Peter Sun, Ph.D.

Peter D. Sun, Ph.D.

Credit: NIAID
Chief, Structural Immunology Section

Major Areas of Research

  • HIV pathogenesis and infection-induced viral release 
  • Structural biology of T cell receptors
  • Inhibition of coronavirus release and mitigate COVID-19 pathogenesis

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Program Description

HIV pathogenesis and infection-induced viral release

Sialic-acid Ig-like binding lectins (SIGLECs) are a family of adhesion and signaling receptors that specifically recognize sialylated carbohydrate moieties. The potential involvement of members of SIGLEC family receptors in HIV pathogenesis remain to be determined. To understand the molecular basis for the sialic acid-dependent adhesion implemented by SIGLECs, and to get an insight into receptor specificity, structural studies have been carried out using two Ig-like N-terminal domains of SIGLEC-5. X-ray structure solution using molecular replacement with phased translation function uncovered unparalleled features not seen in other one-domain structures of related SIGLECs, including unusual conformation of variable loop C-C of the ligand-binding domain and a unique interdomain disulfide bond. To get an insight into receptor specificity, the group has crystallized several receptor-ligand complexes using sialylated oligosaccharides commonly found at cell surfaces and in the extracellular milieu. In combination with binding assays, these structural studies have given us an insight into what governs ligand recognition and receptor specificity in SIGLEC family of lectins.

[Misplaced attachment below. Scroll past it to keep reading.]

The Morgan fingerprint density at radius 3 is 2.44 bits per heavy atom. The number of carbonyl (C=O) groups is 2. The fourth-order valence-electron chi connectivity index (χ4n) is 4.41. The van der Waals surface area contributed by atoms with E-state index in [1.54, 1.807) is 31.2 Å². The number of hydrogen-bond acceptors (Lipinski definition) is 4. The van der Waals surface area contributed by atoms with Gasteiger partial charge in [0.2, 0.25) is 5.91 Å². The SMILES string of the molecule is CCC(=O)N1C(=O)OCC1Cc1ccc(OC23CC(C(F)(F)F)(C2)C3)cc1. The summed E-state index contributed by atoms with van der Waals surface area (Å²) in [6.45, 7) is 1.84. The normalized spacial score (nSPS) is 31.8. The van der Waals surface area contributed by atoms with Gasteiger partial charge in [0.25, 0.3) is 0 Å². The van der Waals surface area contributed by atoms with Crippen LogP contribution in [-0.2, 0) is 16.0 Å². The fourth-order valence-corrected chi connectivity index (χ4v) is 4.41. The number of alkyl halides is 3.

In addition to SIGLEC receptors, the lab recently began to investigate the potential interaction between C-type lectin receptor, CD62L, and HIV-1 envelope protein, gp120. CD4 and chemokine receptors mediate HIV-1 attachment and entry. They are, however, insufficient to explain the preferential viral infection of central memory T cells. The lab identified L-selectin (CD62L) as a viral adhesion receptor on CD4 T cells. The binding of viral envelope glycans to L-selectin facilitates HIV entry and infection. L-selectin expression on central memory CD4 T cells supports their preferential infection by HIV. Upon infection, the virus downregulates L-selectin expression through shedding, resulting in an apparent loss of central memory CD4+ T cells. Infected effector memory CD4+ T cells, however, remain competent in cytokine production. Surprisingly, inhibition of L-selectin shedding markedly reduces HIV-1 infection and suppresses viral release, suggesting that selectin shedding is required for the viral release. These findings highlight a critical role for cell surface sheddases in HIV-1 release and reveal new antiretroviral strategies based on small molecular inhibitors targeted at metalloproteinases for viral release.